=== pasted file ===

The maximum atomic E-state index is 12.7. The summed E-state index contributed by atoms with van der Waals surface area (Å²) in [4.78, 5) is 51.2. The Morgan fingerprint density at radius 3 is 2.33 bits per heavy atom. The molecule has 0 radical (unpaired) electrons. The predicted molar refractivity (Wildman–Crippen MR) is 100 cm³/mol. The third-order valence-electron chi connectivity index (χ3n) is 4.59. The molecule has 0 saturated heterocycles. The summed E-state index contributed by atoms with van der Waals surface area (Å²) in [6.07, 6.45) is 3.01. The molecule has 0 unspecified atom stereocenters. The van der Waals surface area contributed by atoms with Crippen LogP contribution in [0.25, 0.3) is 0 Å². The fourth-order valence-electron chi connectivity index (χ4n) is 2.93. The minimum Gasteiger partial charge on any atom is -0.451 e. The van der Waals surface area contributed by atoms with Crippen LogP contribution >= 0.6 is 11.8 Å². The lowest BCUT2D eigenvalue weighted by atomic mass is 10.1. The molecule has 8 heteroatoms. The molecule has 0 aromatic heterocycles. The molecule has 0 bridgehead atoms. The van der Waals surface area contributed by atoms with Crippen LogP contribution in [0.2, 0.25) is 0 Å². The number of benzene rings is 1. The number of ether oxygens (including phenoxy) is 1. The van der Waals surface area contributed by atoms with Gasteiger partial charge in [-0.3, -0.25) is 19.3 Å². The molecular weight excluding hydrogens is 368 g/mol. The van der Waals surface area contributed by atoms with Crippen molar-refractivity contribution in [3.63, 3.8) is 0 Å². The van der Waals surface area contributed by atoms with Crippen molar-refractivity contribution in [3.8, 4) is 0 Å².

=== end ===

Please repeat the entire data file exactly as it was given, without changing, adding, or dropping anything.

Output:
The maximum atomic E-state index is 12.7. The summed E-state index contributed by atoms with van der Waals surface area (Å²) in [4.78, 5) is 51.2. The Morgan fingerprint density at radius 3 is 2.33 bits per heavy atom. The molecule has 0 radical (unpaired) electrons. The predicted molar refractivity (Wildman–Crippen MR) is 100 cm³/mol. The third-order valence-electron chi connectivity index (χ3n) is 4.59. The molecule has 0 saturated heterocycles. The summed E-state index contributed by atoms with van der Waals surface area (Å²) in [6.07, 6.45) is 3.01. The molecule has 0 unspecified atom stereocenters. The van der Waals surface area contributed by atoms with Crippen LogP contribution in [0.25, 0.3) is 0 Å². The fourth-order valence-electron chi connectivity index (χ4n) is 2.93. The minimum Gasteiger partial charge on any atom is -0.451 e. The van der Waals surface area contributed by atoms with Crippen LogP contribution >= 0.6 is 11.8 Å². The lowest BCUT2D eigenvalue weighted by atomic mass is 10.1. The molecule has 8 heteroatoms. The molecule has 0 aromatic heterocycles. The molecule has 0 bridgehead atoms. The van der Waals surface area contributed by atoms with Crippen LogP contribution in [0.2, 0.25) is 0 Å². The number of benzene rings is 1. The number of ether oxygens (including phenoxy) is 1. The van der Waals surface area contributed by atoms with Gasteiger partial charge in [-0.3, -0.25) is 19.3 Å². The molecular weight excluding hydrogens is 368 g/mol. The van der Waals surface area contributed by atoms with Crippen molar-refractivity contribution in [3.63, 3.8) is 0 Å². The van der Waals surface area contributed by atoms with Crippen molar-refractivity contribution in [3.8, 4) is 0 Å².